1. Reduced fear of missing out. One of the reasons I check my social media accounts so often is because I am afraid that I am missing out on something (I’m sure many of you feel this way about e-mail too!). When I was taking a social media break, this feeling began to subside. Eventually, this fear didn’t even bother me anymore. Interestingly, when I got back on social media I remember being excited but then realizing that the things I missed out on weren’t really that important to begin with.

 

2. Increased focus. Logging out meant my brain had fewer things to process. On Twitter, you are being exposed to a lot of information and your brain is trying to keep up with processing this. When you try to start writing afterwards, there’s a transition period where your brain is still processing what you saw on Twitter. Not being on social media meant there was one less thing for my brain to process and it made it easier to get into a writing groove.

 

If you are thinking about taking a break from social media, you might also consider your internet use. Another GradHacker, Natascha Chtena, wrote a wonderful piece called “How Killing Your Home Internet Can Boost Your Productivity.” Chtena shares benefits of not having the internet at home: more time to think and write, more time for non-academic reading, increased feelings of calm and well-being, reduced computer vision syndrome, and better sleep quality.

 

How to Make it Work

In the posts by Regina Sierra Carter and Natascha Chtena, the authors provide insights into what to expect when you are disappearing to write or taking a break from home internet. Examples of these suggestions include: paying attention to your caller ID, looking and acting determined when in public, hiding out in your writing space, being prepared for your life(style) to change, communicating your altered schedule to those who might be affected by it, and being patient with yourself. I agree with these suggestions and would add the following:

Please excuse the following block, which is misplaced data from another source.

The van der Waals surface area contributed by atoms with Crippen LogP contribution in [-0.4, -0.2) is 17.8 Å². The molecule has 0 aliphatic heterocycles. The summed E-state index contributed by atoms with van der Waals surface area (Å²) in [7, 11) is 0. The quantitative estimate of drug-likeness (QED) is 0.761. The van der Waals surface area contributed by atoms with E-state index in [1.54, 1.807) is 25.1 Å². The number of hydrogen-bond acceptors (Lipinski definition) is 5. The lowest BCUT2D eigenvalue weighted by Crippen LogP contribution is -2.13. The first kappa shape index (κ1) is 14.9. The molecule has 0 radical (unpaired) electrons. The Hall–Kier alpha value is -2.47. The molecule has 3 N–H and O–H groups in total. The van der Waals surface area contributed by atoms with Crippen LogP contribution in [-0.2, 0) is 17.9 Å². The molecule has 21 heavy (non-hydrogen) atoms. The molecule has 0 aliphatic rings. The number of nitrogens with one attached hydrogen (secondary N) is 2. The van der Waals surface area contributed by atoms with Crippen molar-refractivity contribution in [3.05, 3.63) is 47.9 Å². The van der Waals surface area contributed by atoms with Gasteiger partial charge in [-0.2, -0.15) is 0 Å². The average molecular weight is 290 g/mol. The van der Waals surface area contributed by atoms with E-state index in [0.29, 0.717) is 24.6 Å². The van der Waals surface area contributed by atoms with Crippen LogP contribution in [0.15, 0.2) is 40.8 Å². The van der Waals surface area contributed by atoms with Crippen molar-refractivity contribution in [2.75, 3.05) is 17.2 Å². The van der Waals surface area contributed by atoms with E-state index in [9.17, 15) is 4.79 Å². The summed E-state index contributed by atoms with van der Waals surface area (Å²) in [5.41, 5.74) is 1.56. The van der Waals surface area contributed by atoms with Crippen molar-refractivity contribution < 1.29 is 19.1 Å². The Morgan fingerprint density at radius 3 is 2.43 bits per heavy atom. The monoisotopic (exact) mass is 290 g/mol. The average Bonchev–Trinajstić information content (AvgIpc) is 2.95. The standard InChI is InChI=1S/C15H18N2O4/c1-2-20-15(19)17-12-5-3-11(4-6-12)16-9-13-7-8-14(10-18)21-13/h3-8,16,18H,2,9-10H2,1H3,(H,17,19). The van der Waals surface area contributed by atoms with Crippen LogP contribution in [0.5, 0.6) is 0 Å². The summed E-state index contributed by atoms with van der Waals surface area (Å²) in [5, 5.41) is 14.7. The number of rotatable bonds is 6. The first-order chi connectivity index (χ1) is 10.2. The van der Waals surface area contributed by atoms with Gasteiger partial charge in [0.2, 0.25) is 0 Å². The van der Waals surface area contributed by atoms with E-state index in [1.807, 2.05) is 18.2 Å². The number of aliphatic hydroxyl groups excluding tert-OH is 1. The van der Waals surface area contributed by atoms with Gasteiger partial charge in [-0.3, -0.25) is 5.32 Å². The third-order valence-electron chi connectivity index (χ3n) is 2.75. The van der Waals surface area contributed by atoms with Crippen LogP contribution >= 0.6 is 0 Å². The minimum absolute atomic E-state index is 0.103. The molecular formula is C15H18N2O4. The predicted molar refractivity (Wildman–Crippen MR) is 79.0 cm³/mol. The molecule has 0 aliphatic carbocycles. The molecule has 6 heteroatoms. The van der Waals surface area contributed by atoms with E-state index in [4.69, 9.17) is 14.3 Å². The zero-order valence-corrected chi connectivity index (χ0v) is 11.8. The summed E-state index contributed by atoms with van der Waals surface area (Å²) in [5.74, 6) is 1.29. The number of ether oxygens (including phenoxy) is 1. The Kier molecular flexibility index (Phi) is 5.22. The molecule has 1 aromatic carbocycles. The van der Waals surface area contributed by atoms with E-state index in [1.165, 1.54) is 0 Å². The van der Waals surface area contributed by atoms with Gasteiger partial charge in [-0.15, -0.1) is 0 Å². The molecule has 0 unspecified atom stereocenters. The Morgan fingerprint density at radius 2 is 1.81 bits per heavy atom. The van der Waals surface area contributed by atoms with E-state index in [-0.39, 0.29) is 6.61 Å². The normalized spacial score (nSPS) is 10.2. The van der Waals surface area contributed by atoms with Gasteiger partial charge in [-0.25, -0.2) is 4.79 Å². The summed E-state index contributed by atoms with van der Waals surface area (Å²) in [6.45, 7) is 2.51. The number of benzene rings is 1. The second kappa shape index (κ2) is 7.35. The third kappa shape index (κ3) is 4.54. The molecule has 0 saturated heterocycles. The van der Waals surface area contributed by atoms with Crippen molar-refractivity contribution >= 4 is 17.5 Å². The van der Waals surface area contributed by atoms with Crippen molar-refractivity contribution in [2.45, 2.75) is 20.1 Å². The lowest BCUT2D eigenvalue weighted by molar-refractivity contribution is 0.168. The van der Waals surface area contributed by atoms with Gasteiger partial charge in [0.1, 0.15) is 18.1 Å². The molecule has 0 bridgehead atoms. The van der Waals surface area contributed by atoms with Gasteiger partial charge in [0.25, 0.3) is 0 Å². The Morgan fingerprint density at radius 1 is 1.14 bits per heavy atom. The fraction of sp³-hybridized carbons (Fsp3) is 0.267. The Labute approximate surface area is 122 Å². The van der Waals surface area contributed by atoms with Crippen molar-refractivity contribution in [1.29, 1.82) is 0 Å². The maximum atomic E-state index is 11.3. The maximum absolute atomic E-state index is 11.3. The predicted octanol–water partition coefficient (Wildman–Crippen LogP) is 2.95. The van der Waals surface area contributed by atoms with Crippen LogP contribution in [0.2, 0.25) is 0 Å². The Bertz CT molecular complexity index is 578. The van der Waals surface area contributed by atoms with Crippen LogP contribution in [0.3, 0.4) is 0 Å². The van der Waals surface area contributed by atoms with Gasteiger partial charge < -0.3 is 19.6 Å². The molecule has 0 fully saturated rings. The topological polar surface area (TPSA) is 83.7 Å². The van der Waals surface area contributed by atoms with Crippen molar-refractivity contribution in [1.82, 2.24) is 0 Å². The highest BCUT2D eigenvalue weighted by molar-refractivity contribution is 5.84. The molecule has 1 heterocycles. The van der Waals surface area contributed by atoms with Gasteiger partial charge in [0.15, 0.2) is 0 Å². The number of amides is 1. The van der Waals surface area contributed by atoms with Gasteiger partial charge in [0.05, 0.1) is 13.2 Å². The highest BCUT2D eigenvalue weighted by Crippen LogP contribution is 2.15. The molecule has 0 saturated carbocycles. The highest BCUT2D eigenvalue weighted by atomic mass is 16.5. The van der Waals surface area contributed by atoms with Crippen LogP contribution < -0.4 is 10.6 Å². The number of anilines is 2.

1. Think about why you use social media to begin with. Are you using it to build your online presence? Stay up to date on the lives of friends? Share research findings? Finding out your rationale for using social media can allow you to set yourself up for a successful social media break. Think about other ways you can fill the void that you might feel because you can’t do whatever it was you were doing on social media. For example, are there other ways you could connect with colleagues aside from Twitter? Can you catch up with friends in person rather than on Facebook?

 

2. Consider the goal. If you are taking a social media break to complete something, you need to know that there is some sort of end to this. Be clear about what you are going to achieve during this break. Is it one question for your comprehensive exam? Your research ethics proposal? Write this on a sticky note and put it somewhere where you can see it.

 

3. Be honest with yourself. I’ve done a couple of these breaks now (for my proposal and my ethics application) and when I tell people I did this they sometimes respond with how they also want to take a social media break. Some people (like myself), however, can’t say, “I’m not going on Twitter” and follow through with it. There will be people who say they are doing this and then go back to social media within days. If you really want a break, you need to be honest with yourself about whether you are going to be able to keep your passwords and stay off your accounts. If you can’t (like me), give your passwords to someone else and talk to that person about your goal and why you are doing this. Yes, it might suck, but, in the end, if it helps move you forward in your program it’s worth it.

 

Have you taken a social media break before? If so, what challenges did you experience? How did you make it work?

 

[Image by Flickr user Yoel Ben-Avraham and used under Creative Commons licensing.]